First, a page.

One of the forecasting tools the StormTeam uses is a feature called PrecisionCast.
What is PrecisionCast and what does it mean?
Twice a day weather data from all over North America is input into super computers at the National Weather Service s forecasting headquarters outside of Washington, DC. The computers use the data to run numerical models of the atmosphere. These are computer simulations of the atmosphere that attempt to forecast what the weather will be doing over time. These various computer models form the basis of the PrecisionCast.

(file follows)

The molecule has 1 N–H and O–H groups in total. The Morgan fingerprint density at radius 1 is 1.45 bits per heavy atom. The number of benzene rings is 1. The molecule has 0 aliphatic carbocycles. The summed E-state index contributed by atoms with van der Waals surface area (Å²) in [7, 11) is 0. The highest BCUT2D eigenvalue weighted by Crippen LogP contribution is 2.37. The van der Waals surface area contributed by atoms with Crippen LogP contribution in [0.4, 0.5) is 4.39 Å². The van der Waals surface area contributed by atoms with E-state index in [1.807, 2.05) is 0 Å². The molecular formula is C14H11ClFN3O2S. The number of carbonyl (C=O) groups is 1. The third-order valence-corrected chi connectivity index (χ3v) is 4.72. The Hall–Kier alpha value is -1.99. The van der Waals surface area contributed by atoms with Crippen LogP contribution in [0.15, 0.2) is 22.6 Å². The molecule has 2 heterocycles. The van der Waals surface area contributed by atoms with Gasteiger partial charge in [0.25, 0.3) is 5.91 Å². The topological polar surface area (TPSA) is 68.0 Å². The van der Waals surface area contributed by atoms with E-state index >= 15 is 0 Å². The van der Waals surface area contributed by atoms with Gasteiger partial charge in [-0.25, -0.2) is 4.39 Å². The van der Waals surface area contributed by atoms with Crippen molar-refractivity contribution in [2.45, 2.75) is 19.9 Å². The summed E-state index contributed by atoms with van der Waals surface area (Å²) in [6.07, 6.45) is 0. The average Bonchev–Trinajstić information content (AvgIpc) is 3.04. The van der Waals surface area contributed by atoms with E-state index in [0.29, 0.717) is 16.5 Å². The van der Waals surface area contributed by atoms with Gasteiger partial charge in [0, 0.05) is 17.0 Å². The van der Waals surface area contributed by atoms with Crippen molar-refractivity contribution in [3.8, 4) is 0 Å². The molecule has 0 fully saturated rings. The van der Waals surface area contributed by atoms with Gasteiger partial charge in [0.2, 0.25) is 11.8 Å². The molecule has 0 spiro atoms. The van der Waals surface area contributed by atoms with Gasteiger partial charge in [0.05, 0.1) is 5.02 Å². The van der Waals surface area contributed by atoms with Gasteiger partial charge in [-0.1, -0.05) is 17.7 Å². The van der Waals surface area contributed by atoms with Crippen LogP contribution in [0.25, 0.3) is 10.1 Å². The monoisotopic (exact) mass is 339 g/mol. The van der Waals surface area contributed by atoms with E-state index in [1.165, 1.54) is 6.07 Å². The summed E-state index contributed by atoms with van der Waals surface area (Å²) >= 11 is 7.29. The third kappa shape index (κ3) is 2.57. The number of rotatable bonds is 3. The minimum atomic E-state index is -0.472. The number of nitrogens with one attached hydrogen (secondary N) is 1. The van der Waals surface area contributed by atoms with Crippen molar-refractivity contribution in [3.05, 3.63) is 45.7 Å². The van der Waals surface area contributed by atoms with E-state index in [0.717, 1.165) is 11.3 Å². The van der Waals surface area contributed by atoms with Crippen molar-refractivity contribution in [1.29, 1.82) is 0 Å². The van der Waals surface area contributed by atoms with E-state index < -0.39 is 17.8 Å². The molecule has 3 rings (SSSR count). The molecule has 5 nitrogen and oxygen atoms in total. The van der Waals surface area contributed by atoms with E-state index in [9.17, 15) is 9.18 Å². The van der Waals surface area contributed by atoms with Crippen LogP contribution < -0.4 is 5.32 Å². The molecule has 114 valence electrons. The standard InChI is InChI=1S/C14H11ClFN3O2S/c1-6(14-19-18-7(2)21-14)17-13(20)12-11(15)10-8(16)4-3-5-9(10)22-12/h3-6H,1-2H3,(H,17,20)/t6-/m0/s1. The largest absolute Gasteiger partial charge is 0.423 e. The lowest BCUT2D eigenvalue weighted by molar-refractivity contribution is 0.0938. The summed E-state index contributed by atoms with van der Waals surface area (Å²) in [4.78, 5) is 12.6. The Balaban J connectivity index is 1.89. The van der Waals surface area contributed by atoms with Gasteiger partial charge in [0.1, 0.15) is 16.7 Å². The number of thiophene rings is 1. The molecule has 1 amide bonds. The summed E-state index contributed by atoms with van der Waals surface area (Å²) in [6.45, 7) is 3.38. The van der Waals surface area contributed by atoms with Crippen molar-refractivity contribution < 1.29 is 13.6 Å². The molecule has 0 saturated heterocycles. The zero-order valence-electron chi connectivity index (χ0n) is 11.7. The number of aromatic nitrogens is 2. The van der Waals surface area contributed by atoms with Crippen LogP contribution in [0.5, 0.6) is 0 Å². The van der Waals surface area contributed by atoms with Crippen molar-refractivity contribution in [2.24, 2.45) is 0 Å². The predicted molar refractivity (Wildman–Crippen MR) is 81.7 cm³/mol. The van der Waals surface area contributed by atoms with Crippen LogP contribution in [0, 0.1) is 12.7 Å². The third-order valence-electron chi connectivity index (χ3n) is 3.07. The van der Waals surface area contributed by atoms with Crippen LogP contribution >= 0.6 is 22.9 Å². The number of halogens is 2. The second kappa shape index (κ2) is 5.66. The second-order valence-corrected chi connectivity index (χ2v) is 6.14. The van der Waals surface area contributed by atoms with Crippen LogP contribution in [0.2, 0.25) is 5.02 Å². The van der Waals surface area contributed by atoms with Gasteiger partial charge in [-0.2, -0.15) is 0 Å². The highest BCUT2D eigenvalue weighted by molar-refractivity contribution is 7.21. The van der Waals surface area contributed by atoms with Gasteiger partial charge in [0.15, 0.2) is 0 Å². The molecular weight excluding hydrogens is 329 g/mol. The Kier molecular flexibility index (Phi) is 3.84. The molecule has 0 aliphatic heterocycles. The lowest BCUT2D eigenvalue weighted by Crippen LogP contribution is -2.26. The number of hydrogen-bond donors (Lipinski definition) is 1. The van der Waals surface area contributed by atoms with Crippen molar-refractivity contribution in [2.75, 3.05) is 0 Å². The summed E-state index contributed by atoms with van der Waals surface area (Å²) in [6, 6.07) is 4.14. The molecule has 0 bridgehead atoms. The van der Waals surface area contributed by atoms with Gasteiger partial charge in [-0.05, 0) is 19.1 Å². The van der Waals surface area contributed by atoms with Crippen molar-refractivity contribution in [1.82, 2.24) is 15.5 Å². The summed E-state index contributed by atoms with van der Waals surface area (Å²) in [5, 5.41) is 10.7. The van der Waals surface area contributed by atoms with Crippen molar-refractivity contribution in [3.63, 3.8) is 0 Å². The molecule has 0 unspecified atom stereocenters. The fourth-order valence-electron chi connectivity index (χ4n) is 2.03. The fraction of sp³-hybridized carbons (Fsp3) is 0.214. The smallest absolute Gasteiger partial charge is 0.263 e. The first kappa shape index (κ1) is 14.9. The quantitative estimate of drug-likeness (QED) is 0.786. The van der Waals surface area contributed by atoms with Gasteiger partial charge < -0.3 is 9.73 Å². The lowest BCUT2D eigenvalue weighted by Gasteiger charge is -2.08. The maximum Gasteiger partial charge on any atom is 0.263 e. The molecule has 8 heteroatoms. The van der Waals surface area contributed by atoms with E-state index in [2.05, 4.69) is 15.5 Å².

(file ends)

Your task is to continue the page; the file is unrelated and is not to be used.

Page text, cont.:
The PrecisionCast models can be used to show forecasts of a great variety of atmospheric variables like pressure, temperature, moisture, and precipitation. In order to make the graphics a bit more viewer friendly we generally limit the highlighted features to highs, lows, fronts and moisture levels. In particular, the areas that are shown as shades of gray to white indicate moderate levels of moisture, where typically one might find clouds and maybe a slight chance of precipitation. Green areas indicate higher moisture levels and therefore a better chance of precipitation. And yellow and orange shades show areas that might expect heavier precipitation, or at least a very high probability of precipitation. (There is a key that shows this along the bottom of the screen.) So when you watch the PrecisionCast you should watch not only the more familiar lows, highs, and fronts; but also how the areas of white, green or yellow and orange move and develop over time. To help indicate the passage of time, a clock is present in the upper left-hand corner.